Founded in 1937, Progressive Casualty Insurance Company continues its long history of challenging the insurance industry with shopping tools and services that save customers time and money, like Name Your Price®, the Snapshot Discount®, and a concierge level of claims service. Progressive Casualty Insurance Company offers insurance for personal and commercial autos and trucks, motorcycles, boats, recreational vehicles and homes. It's the fourth largest auto insurer in the country, the largest seller of motorcycle insurance and a leader in commercial auto insurance.
Photo right - Mr. J. C. Jones, Business Leader, Compensation and Benefits, Mr. Joseph Self, IT Director and LTC Scott Bartley, Cleveland Army Recruiting Battalion Commander during the ceremony
"We are proud to be the 491st partner in the US Army's PaYS program. Here at Progressive, we value the skill sets developed during the military and are fully committed to helping veterans succeed in their civilian careers. We look forward to continuing this relationship." J.C. Jones said.
ZipRealty Partners with the U.S. Army to Help Veterans Find Employment in Real Estate
Through the PaYS program, former Soldiers receive career opportunities as ZipRealty agents.
Media Contact: Stacey Corso
EMERYVILLE, Calif., Feb. 5, 2014 – ZipRealty, Inc. (http://www.ziprealty.com) (NASDAQ: ZIPR), the nation's most prominent online technology-powered residential real estate brokerage firm and real estate marketing solutions provider, has partnered with the U.S. Army to help former soldiers find employment in as real estate agents. The program, Partnership for Youth Success (PaYS), provides honorably discharged soldiers with a job interview and possible employment after serving in the Army.
"At ZipRealty, our business is all about finding people a home that's right for them, much like PaYS helps soldiers find a workplace 'home' that's right for them after they've served their country," said Lanny Baker, CEO and President of ZipRealty. "We're proud to provide returning soldiers with a career option in the booming real estate sector, which offers limitless opportunities for success to outgoing professionals."
"We are excited to now offer our soldiers future career opportunities as real estate agents at ZipRealty," said Dr. Richard A. Lundin, Army Reserve Ambassador for California. "The Army benefits by gaining valuable industry partners like ZipRealty, who acknowledge the Army as a quality producer of skilled professionals. By committing to this partnership, ZipRealty gains access to individuals who have developed professional work habits and have been held to the highest standards of conduct in the military."
PaYS has more than 500 partners, including corporations and public sector organizations.
Hiring More Agents a Top Priority for ZipRealty in 2014
ZipRealty stepped up its agent hiring and recruiting efforts in 2013 as the real estate market continued to improve nationwide, according to Mr. Baker. As of year-end 2013, ZipRealty's agent count increased 13% compared to 2012.
Photos above - Adam Lerman, National Director of Recruiting at ZipRealty, and Dr. Richard A. Lundin, the Army Reserve Ambassador, sign the PaYS Memorandum of Agreement. Lanny Baker, CEO and President of ZipReality, and Major Willie Harris III, East Bay Company Commander, observe.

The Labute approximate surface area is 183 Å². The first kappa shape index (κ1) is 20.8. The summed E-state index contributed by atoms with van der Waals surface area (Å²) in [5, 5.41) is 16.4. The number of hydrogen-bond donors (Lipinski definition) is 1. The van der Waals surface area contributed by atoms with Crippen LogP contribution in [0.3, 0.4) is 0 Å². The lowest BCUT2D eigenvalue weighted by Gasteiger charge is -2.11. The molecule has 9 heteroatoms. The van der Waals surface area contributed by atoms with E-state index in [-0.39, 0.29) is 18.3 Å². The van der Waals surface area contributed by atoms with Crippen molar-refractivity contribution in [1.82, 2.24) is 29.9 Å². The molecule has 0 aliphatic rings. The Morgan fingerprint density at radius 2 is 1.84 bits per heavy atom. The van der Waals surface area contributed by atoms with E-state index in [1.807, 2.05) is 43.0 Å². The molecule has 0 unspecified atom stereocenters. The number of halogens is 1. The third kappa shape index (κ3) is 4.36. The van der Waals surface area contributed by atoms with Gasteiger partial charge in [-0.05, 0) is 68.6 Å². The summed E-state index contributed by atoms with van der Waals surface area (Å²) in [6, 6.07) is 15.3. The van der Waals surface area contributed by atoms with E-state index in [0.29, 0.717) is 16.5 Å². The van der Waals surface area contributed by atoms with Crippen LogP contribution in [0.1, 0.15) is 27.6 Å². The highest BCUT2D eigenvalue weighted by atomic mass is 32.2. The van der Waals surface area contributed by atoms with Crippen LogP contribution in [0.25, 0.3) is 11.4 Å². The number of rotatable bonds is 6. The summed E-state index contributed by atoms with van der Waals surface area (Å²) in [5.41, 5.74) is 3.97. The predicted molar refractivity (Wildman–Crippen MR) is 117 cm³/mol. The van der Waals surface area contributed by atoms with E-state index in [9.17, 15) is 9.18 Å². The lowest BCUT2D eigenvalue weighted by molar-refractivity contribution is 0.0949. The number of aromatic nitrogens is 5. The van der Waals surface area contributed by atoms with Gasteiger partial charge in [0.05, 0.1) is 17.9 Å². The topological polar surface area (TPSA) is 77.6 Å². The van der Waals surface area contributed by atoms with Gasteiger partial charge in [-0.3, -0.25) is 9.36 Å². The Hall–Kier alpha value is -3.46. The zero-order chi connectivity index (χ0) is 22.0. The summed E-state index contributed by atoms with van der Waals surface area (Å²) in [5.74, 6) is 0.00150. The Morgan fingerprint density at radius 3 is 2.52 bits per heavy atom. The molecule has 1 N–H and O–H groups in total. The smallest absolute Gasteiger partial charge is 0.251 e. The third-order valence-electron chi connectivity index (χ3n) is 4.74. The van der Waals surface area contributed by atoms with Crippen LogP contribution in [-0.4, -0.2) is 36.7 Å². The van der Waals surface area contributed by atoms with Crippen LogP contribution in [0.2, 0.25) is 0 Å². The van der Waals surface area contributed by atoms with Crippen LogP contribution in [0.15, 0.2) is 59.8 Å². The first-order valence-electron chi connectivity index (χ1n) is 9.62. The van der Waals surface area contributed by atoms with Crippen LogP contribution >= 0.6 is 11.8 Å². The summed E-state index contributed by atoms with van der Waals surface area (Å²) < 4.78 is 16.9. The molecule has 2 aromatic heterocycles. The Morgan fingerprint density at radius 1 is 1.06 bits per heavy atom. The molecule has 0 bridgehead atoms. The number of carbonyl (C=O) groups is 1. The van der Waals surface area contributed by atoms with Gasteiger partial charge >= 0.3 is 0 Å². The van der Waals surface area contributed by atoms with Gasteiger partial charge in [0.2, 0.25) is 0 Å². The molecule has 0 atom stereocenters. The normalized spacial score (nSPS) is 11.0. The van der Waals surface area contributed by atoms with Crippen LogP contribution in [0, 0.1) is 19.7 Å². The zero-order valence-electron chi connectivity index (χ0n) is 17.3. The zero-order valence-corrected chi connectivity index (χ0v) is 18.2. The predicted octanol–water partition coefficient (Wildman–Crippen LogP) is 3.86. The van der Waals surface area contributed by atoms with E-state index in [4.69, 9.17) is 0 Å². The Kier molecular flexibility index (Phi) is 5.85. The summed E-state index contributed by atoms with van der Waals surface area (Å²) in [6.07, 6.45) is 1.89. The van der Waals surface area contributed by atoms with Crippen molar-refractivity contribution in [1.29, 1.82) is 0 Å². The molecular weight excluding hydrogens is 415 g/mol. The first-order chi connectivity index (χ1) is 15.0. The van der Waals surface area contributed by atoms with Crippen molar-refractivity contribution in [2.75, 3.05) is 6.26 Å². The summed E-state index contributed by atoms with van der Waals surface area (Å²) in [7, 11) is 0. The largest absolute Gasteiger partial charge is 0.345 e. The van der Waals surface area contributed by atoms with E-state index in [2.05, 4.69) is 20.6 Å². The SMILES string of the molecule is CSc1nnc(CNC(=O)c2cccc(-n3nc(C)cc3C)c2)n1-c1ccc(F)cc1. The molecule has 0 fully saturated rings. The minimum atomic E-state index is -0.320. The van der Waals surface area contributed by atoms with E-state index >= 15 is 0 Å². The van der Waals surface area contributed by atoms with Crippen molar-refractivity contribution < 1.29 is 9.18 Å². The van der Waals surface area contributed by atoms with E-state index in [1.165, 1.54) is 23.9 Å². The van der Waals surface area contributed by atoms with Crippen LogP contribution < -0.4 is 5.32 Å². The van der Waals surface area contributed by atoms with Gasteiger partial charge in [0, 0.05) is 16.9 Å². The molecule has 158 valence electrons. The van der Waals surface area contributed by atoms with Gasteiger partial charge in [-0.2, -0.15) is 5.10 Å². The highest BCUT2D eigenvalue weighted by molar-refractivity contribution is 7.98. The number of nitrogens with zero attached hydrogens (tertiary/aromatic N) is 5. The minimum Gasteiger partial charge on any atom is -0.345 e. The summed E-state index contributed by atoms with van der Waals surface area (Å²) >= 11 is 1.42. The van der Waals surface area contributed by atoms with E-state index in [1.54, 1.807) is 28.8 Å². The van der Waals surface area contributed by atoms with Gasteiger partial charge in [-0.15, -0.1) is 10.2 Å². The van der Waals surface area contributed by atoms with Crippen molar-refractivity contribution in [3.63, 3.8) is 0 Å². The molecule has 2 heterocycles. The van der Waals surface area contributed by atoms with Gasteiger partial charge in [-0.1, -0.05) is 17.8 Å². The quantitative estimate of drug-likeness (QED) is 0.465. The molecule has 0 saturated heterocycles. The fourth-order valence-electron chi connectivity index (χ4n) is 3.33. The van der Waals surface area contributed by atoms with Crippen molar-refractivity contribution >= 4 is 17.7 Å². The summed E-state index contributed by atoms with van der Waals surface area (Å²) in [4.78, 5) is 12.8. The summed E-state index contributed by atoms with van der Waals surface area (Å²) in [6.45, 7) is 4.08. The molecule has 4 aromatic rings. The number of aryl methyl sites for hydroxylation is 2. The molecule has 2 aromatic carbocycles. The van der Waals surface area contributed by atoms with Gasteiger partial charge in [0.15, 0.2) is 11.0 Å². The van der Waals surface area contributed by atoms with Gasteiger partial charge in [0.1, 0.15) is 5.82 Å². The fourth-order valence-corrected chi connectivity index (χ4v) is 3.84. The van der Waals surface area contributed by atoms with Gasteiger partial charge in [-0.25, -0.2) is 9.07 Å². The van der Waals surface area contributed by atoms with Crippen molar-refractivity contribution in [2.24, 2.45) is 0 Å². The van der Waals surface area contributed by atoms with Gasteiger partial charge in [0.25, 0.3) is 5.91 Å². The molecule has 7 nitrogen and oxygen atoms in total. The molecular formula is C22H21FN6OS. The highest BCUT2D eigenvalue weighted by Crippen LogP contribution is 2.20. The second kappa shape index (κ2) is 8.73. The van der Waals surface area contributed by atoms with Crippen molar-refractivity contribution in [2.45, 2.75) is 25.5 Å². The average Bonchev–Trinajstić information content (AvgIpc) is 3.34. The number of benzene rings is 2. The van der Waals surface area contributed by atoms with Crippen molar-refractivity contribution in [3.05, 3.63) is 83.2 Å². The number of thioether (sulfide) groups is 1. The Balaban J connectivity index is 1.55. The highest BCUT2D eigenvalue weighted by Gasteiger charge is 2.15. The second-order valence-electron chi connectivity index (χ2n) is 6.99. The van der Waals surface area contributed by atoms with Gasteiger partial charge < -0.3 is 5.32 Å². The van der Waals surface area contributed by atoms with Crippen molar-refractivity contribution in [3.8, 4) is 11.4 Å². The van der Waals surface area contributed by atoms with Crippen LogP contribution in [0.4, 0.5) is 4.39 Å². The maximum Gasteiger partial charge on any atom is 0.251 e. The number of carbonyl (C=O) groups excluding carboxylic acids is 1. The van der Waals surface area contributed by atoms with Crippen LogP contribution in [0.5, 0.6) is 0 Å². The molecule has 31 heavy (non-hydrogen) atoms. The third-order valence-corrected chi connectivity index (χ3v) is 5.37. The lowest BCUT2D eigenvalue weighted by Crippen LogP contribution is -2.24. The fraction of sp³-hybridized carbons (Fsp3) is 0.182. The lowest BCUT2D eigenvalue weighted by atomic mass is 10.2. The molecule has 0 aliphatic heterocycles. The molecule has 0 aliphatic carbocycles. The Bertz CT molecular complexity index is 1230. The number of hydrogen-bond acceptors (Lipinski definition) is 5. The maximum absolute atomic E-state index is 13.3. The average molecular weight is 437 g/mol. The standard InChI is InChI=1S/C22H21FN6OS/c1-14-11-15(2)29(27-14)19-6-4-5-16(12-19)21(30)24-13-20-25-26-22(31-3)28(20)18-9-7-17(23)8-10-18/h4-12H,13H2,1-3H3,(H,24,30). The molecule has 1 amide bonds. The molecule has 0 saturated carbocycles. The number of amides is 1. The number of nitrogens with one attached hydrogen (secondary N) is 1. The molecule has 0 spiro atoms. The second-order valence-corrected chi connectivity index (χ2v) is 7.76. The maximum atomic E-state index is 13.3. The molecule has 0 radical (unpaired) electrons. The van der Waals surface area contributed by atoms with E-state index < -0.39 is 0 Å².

"Whether just coming out of the Armed Forces, fresh from college or switching careers, we are searching for talented and hard-working people who are ready to benefit from one of the best real estate markets in years," said Adam Lerman, National Director of Recruiting for ZipRealty. "People who join ZipRealty as agents gain access to an incredible amount of qualified leads, along with the best technology tools in the industry. Namely, they will have access to our intuitive CRM platform, which is tied directly to those leads."
About ZipRealty, Inc.
ZipRealty is a leading national real estate brokerage and provider of proprietary technology and comprehensive online marketing tools for the residential real estate brokerage industry. For home buyers and sellers who increasingly want control, choice and a seamless, customized service, ZipRealty offers Internet-enabled, state-of-the-art technology and complete access to accurate, timely information via their website and mobile applications, which real estate professionals can combine with their own local knowledge and personal expertise to offer an exceptional start-to-finish client experience. For real estate professionals who seek more productive ways to conduct business, ZipRealty provides technology and online marketing tools to enhance their online sales channel, including lead generation, conversion and service of their clients. ZipRealty's technology and online marketing products serve its full-service, owned-and-operated residential real estate brokerage business in 19 markets nationwide, as well as its Powered by Zip network of leading third-party local brokerages in 20 markets.
PaYS Partner Vision Service Plan (VSP) Recognized for Outstanding Support to Job Corps
By Catherine Pauley
Sacramento Recruiting Battalion
Photo right - The Community Relations Council honors VSP. Pictured are
Center Director Erica Evans, left, CTS Manager Quinn Gregory; Karen Graser,
director of VSP; Mark Briglia, finishing manager; June Watson, operations
manager; and Dale Holzhausen, surfacing and technology manager.
The Sacramento Job Corps Center's Community Relations Council (CRC) recently recognized one of its partners for outstanding support of the center and of the
Job Corps program. The center recognized Vision Service Plan, (VSP), for outstanding, on-going support of the Sacramento Job Corps Center. VSP has hired 15 students for employment from various career, technical training programs from the center.
Attending the meeting, in addition to CRC members, were Christopher Flores, senior field representative for Congresswoman Doris Matsui; Brandon Ida, field representative for Senator Barbra Boxer; Russell Collins Stiger, district representative for Senator Darrell Steinberg; and Jonathan Glatz; representative from Assemblyman Ken Cooley's office.